Émile Tessier - a renowned French ceramist

Émile Tessier (1887-1971) was a renowned French ceramist from Malicorne-sur-Sarthe, a village in the Sarthe department. Born into a family deeply rooted in the pottery tradition, Tessier was surrounded by artisans and ceramists from an early age. His upbringing in this creative environment significantly influenced his future career and artistic direction.

Tessier's work is characterized by its distinct style and exceptional craftsmanship. He is best known for his faïence, a type of tin-glazed earthenware, which became his signature. His creations often feature intricate designs and motifs, including the fleur-de-lis, a symbol of French royalty, which appears prominently in many of his pieces from the 1950s and 1960s.

Living through two World Wars and the German occupation, Tessier's work reflects a blend of resilience and traditional artistry. His pieces, ranging from vases and pitchers to large cachepots, are celebrated for their detailed ornamentation and robust forms. Tessier's rooster-shaped vase, for instance, is a charming example of his ability to infuse character and whimsy into functional objects.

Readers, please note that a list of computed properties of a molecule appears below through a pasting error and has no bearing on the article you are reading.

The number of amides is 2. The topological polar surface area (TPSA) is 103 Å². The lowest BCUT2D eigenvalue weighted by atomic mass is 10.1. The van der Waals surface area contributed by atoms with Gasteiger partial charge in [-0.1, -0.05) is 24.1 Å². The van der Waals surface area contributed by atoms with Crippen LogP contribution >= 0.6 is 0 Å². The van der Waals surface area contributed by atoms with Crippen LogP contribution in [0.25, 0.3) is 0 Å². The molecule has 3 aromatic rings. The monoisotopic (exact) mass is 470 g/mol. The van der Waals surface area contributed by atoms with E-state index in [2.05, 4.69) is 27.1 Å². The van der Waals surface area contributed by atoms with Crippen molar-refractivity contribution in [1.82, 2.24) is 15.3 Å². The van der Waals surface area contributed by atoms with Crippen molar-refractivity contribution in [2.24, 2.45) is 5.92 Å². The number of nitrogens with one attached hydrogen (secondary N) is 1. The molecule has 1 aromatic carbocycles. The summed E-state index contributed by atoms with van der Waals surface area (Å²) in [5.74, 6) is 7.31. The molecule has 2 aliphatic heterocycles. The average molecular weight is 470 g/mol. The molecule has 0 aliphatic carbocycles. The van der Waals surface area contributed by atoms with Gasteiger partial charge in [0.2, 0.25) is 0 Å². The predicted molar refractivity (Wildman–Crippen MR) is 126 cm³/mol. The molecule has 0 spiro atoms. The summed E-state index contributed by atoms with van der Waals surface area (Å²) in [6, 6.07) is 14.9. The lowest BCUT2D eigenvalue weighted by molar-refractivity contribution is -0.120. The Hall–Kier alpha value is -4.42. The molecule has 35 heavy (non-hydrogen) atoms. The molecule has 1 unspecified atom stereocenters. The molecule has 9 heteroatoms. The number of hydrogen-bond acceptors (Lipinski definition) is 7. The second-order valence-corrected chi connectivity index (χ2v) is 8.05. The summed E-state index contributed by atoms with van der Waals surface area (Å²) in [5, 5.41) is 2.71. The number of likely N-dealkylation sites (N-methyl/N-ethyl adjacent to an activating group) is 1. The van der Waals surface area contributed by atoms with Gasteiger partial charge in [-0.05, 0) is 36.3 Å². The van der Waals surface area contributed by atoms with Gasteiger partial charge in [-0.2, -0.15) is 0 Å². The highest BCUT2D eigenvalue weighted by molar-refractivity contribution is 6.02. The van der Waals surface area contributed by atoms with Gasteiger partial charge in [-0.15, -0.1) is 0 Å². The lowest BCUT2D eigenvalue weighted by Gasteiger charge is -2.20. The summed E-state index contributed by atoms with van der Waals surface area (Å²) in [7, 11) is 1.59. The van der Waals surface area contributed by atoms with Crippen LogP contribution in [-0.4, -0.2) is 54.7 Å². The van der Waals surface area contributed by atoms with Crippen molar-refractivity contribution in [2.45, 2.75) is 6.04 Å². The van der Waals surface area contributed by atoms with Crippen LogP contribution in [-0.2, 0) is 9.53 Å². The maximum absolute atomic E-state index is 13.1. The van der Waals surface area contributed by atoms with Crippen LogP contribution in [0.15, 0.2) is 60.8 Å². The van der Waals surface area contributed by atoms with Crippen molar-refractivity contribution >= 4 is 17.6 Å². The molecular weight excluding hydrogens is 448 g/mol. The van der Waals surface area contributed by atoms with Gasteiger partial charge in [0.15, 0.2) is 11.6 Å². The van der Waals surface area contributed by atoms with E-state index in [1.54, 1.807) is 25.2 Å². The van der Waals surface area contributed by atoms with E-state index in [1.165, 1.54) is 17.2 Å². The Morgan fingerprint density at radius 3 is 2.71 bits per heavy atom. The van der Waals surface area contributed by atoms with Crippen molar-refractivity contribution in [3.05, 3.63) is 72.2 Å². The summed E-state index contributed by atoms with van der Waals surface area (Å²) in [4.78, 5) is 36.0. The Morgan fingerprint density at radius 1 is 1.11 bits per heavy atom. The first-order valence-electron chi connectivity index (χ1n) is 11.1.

Throughout his career, Tessier maintained a workshop in Malicorne, where he produced a wide array of ceramics that gained popularity not only in France but also internationally. His works are now considered collectible items and are sought after by enthusiasts of vintage French pottery.

For more detailed insights into Émile Tessier's life and work, you can explore resources like the book "Émile Tessier - Le 'patron' faïencier de Malicorne," which delves deeper into his contributions to the world of ceramics and his legacy as a master faïencier. Additionally, the Chez Pluie website offers a variety of his works available for purchase, showcasing the diversity and beauty of his creations.
Interior photographs curtesy of a Chez Pluie client and avid collector of Émile Tessier pottery.

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